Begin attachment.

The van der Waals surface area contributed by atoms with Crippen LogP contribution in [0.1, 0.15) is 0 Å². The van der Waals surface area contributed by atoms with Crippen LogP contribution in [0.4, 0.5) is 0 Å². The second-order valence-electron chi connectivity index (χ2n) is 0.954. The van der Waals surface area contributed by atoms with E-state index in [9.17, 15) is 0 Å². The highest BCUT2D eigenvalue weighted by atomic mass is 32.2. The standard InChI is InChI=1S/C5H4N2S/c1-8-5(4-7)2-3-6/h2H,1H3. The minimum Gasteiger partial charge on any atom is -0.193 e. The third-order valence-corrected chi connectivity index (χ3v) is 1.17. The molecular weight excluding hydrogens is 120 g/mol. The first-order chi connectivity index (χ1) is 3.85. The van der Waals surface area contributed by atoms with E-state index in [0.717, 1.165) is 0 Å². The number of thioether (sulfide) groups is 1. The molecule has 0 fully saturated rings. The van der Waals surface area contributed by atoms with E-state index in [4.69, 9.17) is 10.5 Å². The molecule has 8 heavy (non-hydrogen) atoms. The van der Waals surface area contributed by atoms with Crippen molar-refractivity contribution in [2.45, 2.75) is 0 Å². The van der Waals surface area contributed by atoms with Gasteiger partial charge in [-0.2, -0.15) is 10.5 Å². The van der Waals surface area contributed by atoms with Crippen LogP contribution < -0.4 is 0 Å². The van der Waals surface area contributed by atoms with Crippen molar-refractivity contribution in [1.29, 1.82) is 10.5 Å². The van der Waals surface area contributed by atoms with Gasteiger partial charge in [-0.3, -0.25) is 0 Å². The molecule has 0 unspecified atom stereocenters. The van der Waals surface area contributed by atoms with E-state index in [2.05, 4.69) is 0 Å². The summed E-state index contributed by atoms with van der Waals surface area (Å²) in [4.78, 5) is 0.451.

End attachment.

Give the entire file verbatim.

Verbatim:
The van der Waals surface area contributed by atoms with Crippen LogP contribution in [0.1, 0.15) is 0 Å². The van der Waals surface area contributed by atoms with Crippen LogP contribution in [0.4, 0.5) is 0 Å². The second-order valence-electron chi connectivity index (χ2n) is 0.954. The van der Waals surface area contributed by atoms with E-state index in [9.17, 15) is 0 Å². The highest BCUT2D eigenvalue weighted by atomic mass is 32.2. The standard InChI is InChI=1S/C5H4N2S/c1-8-5(4-7)2-3-6/h2H,1H3. The minimum Gasteiger partial charge on any atom is -0.193 e. The third-order valence-corrected chi connectivity index (χ3v) is 1.17. The molecular weight excluding hydrogens is 120 g/mol. The first-order chi connectivity index (χ1) is 3.85. The van der Waals surface area contributed by atoms with E-state index in [0.717, 1.165) is 0 Å². The number of thioether (sulfide) groups is 1. The molecule has 0 fully saturated rings. The van der Waals surface area contributed by atoms with E-state index in [4.69, 9.17) is 10.5 Å². The molecule has 8 heavy (non-hydrogen) atoms. The van der Waals surface area contributed by atoms with Crippen molar-refractivity contribution in [2.45, 2.75) is 0 Å². The van der Waals surface area contributed by atoms with Gasteiger partial charge in [-0.2, -0.15) is 10.5 Å². The van der Waals surface area contributed by atoms with Crippen LogP contribution < -0.4 is 0 Å². The van der Waals surface area contributed by atoms with Crippen molar-refractivity contribution in [1.29, 1.82) is 10.5 Å². The van der Waals surface area contributed by atoms with Gasteiger partial charge in [-0.3, -0.25) is 0 Å². The molecule has 0 unspecified atom stereocenters. The van der Waals surface area contributed by atoms with E-state index in [2.05, 4.69) is 0 Å². The summed E-state index contributed by atoms with van der Waals surface area (Å²) in [4.78, 5) is 0.451.